He added that Federal Minister Ali Zaidi’s cleanliness campaign was started with good intentions in which garbage was surely being lifted. But, he added, what made the situation worse was that those in whom the minister entrusted the task were not transporting the trash to the designated landfills. However, “now, the federal minister has taken notice of that issue and the garbage is being transported to the landfills”.

Earlier, the PTI lawmaker called the KWSB in his calling-attention notice “the most corrupt department” in the country and demanded that the provincial government launch inquiries through its Anti-Corruption Establishment against the “corrupt elements” in the board.

Mr Zaman accused certain KWSB officials of being involved in operating water tankers in the city.

“These officials do not want to get the water and sewerage problems of the city solved. Besides, the government should also check how many of them have dual nationality since many of them have flown abroad as soon as they left their posts,” he added.

MQM-P’s Shahzad said the water supply and sewerage systems in Orangi Town had been destroyed because of lack of maintenance, while the people of the thickly populated neighbourhood were forced to drink water contaminated with sewage leaking from choked sewerage lines.

He said the contaminated water had alarmingly increased incidence of abdominal diseases and hepatitis.

“From now on the Sindh government and related department would be deemed responsible for the death of every child in the area because of these reasons.”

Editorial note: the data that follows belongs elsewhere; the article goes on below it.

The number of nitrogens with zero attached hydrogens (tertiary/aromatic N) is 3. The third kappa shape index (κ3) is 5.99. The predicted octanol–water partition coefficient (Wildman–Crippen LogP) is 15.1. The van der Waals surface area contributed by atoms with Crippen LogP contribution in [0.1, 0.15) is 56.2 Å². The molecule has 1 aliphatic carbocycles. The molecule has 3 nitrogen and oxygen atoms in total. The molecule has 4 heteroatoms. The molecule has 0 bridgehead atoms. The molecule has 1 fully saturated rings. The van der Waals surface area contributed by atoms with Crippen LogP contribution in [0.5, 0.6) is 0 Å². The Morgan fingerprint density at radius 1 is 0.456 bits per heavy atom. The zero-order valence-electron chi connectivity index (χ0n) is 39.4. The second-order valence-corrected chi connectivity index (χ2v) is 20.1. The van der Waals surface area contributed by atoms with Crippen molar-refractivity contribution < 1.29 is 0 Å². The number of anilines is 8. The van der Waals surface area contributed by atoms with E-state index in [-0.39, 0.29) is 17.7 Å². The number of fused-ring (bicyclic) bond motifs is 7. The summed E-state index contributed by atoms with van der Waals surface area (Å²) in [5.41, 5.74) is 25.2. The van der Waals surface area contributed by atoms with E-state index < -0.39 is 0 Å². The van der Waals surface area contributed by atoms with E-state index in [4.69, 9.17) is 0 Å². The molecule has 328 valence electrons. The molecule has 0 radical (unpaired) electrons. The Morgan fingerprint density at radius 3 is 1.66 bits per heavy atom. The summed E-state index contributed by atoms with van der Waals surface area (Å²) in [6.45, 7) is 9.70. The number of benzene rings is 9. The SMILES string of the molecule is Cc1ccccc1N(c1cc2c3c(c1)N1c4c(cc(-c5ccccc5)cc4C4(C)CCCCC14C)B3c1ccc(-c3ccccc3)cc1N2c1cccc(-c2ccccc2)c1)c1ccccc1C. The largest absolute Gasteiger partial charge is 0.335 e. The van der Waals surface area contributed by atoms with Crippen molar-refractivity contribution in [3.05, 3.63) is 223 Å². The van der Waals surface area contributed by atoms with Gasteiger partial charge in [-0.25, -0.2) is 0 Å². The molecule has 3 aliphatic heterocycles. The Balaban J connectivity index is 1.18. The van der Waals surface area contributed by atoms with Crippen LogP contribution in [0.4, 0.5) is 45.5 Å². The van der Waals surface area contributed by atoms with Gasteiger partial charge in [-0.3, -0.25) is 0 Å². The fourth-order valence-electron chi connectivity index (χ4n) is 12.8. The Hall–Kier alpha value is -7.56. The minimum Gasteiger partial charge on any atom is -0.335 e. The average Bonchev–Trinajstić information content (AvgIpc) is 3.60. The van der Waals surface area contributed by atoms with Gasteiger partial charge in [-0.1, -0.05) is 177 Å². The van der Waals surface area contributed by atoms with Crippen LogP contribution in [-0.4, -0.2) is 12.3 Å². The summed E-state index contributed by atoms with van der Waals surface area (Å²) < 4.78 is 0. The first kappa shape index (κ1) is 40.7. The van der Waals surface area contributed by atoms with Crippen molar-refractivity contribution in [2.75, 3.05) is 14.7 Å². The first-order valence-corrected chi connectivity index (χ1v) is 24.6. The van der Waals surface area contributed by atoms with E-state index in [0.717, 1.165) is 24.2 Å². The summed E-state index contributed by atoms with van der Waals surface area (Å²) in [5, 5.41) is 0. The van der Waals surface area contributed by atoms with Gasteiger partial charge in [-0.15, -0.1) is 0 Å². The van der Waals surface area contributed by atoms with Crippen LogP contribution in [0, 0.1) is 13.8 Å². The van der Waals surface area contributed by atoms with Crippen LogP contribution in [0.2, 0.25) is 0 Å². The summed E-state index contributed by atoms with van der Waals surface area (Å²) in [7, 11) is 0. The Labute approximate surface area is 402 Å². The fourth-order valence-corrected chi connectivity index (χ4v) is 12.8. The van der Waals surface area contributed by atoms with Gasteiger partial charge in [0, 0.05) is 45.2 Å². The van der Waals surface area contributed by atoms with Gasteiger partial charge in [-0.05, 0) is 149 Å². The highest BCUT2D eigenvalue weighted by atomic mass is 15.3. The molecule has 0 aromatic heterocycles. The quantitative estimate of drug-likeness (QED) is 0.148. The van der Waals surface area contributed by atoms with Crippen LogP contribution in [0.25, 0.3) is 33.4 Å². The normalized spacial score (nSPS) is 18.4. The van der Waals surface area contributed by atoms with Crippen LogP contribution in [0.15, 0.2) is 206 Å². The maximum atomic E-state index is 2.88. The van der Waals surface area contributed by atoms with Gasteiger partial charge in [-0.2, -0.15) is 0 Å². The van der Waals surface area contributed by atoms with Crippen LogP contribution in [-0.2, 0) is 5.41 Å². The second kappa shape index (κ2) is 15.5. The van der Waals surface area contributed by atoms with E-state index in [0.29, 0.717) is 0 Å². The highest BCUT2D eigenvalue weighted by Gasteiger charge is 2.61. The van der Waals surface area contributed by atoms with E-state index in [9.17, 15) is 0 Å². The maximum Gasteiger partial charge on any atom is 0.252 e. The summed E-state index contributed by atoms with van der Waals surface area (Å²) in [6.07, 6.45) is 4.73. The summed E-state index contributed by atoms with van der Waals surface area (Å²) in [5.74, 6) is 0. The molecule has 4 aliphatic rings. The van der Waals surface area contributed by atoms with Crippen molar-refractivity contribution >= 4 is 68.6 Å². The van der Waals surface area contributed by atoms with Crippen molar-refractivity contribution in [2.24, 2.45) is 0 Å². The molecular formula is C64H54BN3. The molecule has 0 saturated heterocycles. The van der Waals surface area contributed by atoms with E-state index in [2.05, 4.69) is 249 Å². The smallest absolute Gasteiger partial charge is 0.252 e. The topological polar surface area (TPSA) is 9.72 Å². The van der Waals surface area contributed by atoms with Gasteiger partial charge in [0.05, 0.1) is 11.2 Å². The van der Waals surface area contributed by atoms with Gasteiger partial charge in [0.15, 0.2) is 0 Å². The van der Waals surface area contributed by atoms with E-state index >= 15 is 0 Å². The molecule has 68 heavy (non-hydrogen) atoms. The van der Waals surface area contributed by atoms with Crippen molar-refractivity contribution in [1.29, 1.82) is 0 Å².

Tribal feuds

In response to another calling-attention notice moved by PTI’s Shaharyar Shar, Energy Minister Imtiaz Shaikh said tribal feuds had taken many lives in Ghotki and other districts of Sindh.

He said the Sindh government and the police were taking all possible measures to maintain law and order in the province. However, area notables, chiefs of various warring communities and clans should also help the authorities to save people from dying in feuds that could easily be resolved through mediation.

Mr Shar said the ongoing feuds in Ghotki had resulted in deaths of several young people.

Hazards of eating Malir vegetables

Later, Khurrum Sher Zaman moved an adjournment motion for admissibility in which he said the people of Karachi were exposed to dangerous health hazards because of eating vegetables being grown in Malir district using water poisoned with chemicals flowing through the Malir riverbed.